The “Most Destructive Oil Drilling Plan” Yet!

Donald Trump clearly enjoys his superlatives. He proclaimed himself to be “the greatest jobs president that God ever created,” he lauded his hiring of the “best people,” having “the best words,” getting “the biggest crowds,” and so on. It was no surprise, then, when President Trump and Interior Secretary Ryan Zinke proposed a new Draft Five Year Outer Continental Shelf Oil and Gas Leasing Program pushing for the “largest number of (oil) lease sales in U.S. History.” In fairness to this terrifying description, if the Administration succeeds with their plan as introduced, they would indeed open more than 90% of our coast to new offshore drilling!

The Trump Five-Year Program is being designed to cut short and replace the current Five-Year Program put in place by the Obama Administration. The new proposal would allow oil and gas companies to purchase leases from 2019 to 2024, and would be devastating to coastal ecosystems and economies around the country.

Looking at the map above, you can see that Trump and Zinke see everything as on the table for new oil drilling. This includes Florida, despite a tweet from Interior Secretary, Ryan Zinke, stating that the Sunshine State has been removed from consideration. While Florida may indeed be pulled from the plan at some early stage, a tweet is not a valid legal mechanism for doing anything.

Trump’s Drilling Plan and California

If Trump gets what he wants, this program will bring the first new oil leases offshore California since 1984. Much has changed since then. For one thing, we have all become far more aware of the relationship between carbon emissions and catastrophic climate disruption. We have also developed far more robust and reliable renewable sources of energy, making a transition away from polluting fossil fuels not only possible, but essential. What has not changed is that Big Oil continues to play an outsized role in our political system, in our energy production, and in the creation of unfathomable disasters.

Here along the Central Coast, residents are all too familiar with the risks posed by offshore oil drilling. Starting with the tragic Santa Barbara Oil Spill of 1969 and all the way through 2015’s Refugio Oil Spill, our communities have experienced devastating spill after spill. We know that with oil and accidents, it is never a question of if, but rather when disaster will strike. Unfortunately, of all the Pacific Region currently included in the Trump proposal, there is no question that the Santa Barbara Channel is the most at risk. And because the era of easy oil is over, we know that new leases off our coast will quickly lead to more than just conventional oil drilling and toward fracking and acidizing.

There is too much at stake on our coastline to allow more fracking, acidizing, or other oil drilling technologies. The Santa Barbara Channel is a special place, often referred to as the Galapagos of North America due to its ecological diversity. Not only does the Channel provide excellent opportunities for fisheries, tourism, and other recreation, it also includes the Channel Islands National Marine Sanctuary and Park, as well as federal and state Marine Protected Areas. This area is an important migratory route and feeding area for endangered blue, humpback, and fin whales, southern sea otters, and many other threatened or endangered species. It is also our home, and the site of some of the most beloved and ecologically important coastal open space left in the country.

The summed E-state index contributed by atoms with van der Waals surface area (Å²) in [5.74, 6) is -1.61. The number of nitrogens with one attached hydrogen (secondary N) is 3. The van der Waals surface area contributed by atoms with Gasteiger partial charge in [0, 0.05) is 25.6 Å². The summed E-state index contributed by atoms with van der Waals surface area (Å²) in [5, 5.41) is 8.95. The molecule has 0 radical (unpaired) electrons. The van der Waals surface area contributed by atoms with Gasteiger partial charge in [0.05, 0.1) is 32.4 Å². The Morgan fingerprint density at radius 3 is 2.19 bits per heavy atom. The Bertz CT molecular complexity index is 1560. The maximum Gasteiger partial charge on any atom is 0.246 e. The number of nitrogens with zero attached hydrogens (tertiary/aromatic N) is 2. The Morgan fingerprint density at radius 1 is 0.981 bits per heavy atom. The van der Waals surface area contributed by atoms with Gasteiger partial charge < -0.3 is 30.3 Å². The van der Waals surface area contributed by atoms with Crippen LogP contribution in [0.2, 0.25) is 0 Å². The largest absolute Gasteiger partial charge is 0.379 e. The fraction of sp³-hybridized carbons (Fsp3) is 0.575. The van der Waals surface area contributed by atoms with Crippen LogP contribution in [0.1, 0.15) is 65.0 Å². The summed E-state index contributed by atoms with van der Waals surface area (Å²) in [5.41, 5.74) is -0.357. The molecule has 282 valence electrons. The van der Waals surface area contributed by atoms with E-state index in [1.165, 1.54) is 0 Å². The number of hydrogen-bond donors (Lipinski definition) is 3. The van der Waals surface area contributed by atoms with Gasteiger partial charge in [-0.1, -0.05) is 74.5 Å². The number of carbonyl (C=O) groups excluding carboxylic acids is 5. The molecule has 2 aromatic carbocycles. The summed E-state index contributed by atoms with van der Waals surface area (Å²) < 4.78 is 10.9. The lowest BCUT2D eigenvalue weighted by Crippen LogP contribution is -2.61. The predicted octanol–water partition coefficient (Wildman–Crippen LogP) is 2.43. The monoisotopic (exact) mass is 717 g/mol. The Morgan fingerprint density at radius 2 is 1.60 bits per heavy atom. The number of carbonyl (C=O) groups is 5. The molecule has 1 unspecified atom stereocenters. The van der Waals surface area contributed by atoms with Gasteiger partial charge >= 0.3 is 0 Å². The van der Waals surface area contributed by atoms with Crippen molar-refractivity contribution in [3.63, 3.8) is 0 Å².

Fortunately, President Trump cannot simply wave a wand and open the doors to new drilling. There is a multi-stage process that is required to finalize a new Five-Year Program. Currently, the Administration has released a Draft Proposed Program, which allows 60 days for the public to comment. That will be followed by a Proposed Program and Draft Programmatic Environmental Impact Statement (PEIS), which will be subject to a 90-day comment period. Then the Bureau of Ocean Energy Management (BOEM) will issue a Proposed Final Program and Final PEIS, which will be submitted to the President and Congress for 60 days before it can be finally adopted.

While there will be several opportunities for people to weigh in with their concerns and objections over the coming months, this Draft Proposed Program period is critically important. This is our best chance to flood (BOEM with our objections and push to have California’s coast removed from the plan.

If you have not yet sent in your comments, please do so today! Visit EDC’s action page where you will see talking points, suggestions, and a link to submit your comments.

While EDC is focused primarily on the Santa Barbara Channel and risks to California’s coast, there is certainly value in speaking out against the overall Program. At a time when climate disruption is already impacting our local communities in multiple ways, including with extended drought and elongated fire seasons, it is essential that we move away from the polluting fossil fuels of the past. And once we succeed in getting our coast removed from this plan, we can take a page from Trump’s book of superlatives, proclaiming this as “the most important coastal protection victory of the 21st century.”

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